The issue of federal pre-emption has huge implications, but its importance is often overlooked by the mainstream media. So it’s interesting that a discussion and background into federal pre-emption appears in the pages of the online Wall Street Journal.
Alicia Mundy reports, and appears on camera before a WSJ backdrop, that in the final weeks of the Bush administration, the president is keeping some promises made during past campaign – to encourage tort reform and shut down lawsuits.
The administration has written language in five or six different agencies covering about 50 different regulations, everything from motorcycle brakes to pain medication. It could be the last shining accomplishment of his administration and comes in advance of a major defining decision by the U.S. Supreme Court in the case of Wyeth v. Levine, to be heard in early November.
The Department of Transportation added new pre-emption language October 8 that limits the number of seat belts car makers install and avoids lawsuits if someone is injured without one. This is a rule now on the books and unable to be quickly undone, even if a new president doesn’t share the pre-emption push.
In March, the Federal Railroad Administration added pre-emption wording concerning hazards from railroad tank cars. That rule has not been finalized.
The pre-emption argument by corporations, represented largely by the U.S. Chamber of Commerce, aims to “neutralize plaintiff trial lawyer’s excessive influence” in its ability to file lawsuits.
The Chamber’s Institute for Legal Reform president, Lisa Rickard says to the WSJ, “It’s exceedingly difficult for companies to comply with 50 different state standards.”
The other side of the argument is represented by consumers groups and the American Association for Justice, which represents trial lawyers and the idea that Americans should be able to seek remedies in court. Jon Haber, the association’s chief executive says, “This is the gift that keeps on giving for corporations.”
The article features a conversation with former Bush domestic policy adviser Jay Lefkowitz, who helped form the end-run strategy to protect corporations from product liability.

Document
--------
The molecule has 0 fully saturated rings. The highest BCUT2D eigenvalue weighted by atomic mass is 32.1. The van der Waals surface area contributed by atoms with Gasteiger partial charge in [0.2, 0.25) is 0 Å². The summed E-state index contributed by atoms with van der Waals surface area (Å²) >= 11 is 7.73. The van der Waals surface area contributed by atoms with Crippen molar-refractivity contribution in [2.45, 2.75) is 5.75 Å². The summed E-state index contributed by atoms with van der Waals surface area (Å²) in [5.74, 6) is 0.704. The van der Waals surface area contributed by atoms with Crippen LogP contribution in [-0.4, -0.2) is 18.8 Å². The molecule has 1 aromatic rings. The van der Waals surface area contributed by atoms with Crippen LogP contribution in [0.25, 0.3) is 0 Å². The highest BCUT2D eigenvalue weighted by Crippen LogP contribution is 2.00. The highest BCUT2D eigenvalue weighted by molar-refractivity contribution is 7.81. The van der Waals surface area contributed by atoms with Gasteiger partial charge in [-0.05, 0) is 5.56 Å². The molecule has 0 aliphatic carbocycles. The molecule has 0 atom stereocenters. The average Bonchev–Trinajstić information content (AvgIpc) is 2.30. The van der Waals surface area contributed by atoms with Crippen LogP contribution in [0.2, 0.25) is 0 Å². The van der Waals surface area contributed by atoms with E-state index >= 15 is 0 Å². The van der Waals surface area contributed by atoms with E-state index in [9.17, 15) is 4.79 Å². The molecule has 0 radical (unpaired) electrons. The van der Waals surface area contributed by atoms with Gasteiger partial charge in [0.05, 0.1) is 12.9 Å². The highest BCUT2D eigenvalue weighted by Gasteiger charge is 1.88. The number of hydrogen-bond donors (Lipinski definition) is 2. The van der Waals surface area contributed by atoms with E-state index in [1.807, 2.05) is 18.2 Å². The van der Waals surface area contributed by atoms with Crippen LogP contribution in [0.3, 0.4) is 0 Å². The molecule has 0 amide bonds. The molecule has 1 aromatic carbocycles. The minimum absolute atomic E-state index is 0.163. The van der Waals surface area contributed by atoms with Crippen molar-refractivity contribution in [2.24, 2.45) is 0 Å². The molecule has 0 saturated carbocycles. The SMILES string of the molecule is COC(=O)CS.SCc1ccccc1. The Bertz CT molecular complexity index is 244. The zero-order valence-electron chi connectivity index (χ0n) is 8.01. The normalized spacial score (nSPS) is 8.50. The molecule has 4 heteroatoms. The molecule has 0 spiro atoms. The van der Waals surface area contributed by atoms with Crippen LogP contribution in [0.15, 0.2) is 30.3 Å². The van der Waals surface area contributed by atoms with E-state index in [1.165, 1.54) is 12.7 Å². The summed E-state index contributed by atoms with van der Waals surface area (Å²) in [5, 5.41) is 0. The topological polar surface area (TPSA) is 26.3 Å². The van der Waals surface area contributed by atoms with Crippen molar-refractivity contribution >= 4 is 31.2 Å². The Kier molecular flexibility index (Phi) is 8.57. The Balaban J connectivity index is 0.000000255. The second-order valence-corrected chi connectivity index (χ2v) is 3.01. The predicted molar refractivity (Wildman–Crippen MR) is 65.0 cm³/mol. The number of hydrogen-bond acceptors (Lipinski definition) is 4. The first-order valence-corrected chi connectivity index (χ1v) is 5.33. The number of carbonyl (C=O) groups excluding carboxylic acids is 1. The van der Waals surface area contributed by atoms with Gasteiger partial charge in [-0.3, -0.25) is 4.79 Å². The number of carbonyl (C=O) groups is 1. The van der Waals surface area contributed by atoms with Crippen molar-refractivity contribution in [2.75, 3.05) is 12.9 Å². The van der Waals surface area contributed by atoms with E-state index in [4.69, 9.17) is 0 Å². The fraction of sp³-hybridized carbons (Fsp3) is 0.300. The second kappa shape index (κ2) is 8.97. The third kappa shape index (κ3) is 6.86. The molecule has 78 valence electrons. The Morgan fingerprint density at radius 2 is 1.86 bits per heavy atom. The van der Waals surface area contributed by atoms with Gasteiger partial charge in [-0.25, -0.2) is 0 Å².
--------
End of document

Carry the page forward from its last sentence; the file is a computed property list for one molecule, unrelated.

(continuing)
Apparently the need was discussed early on in the Bush years, especially the “failure to warn” issue that consumers have used to sue corporations, as is the case of Diana Levine against Wyeth.
In that case, musician Diana Levine of Vermont went to the emergency room with a migraine. To reduce nausea, she was given a drug made by Wyeth which was delivered by IV Push, a method Wyeth did not warn against in its label. Levine lost her arm to gangrene.
She won before a jury and was awarded more than $6 million, but Wyeth is appealing the issue to the highest court in the land.
The Bush administration avoided going to Congress to get bills passed because of pressure from consumers and lawyers. They avoided going through the courts because they might lose.
Instead, Lefkowitz says, “There was already authority within federal government statutes and regulations to start the reform process without legislation.”
Even though Americans before the Bush years, purchased cars made under federal standards and drugs with product inserts approved by the FDA, Mr. Lefkowitz now says, “You can’t ask companies to follow different standards.”
Expect the Levine case decision to impact consumer’s ability to file product liability lawsuits and failure to warn litigation against all products that have the potential to injure consumers. #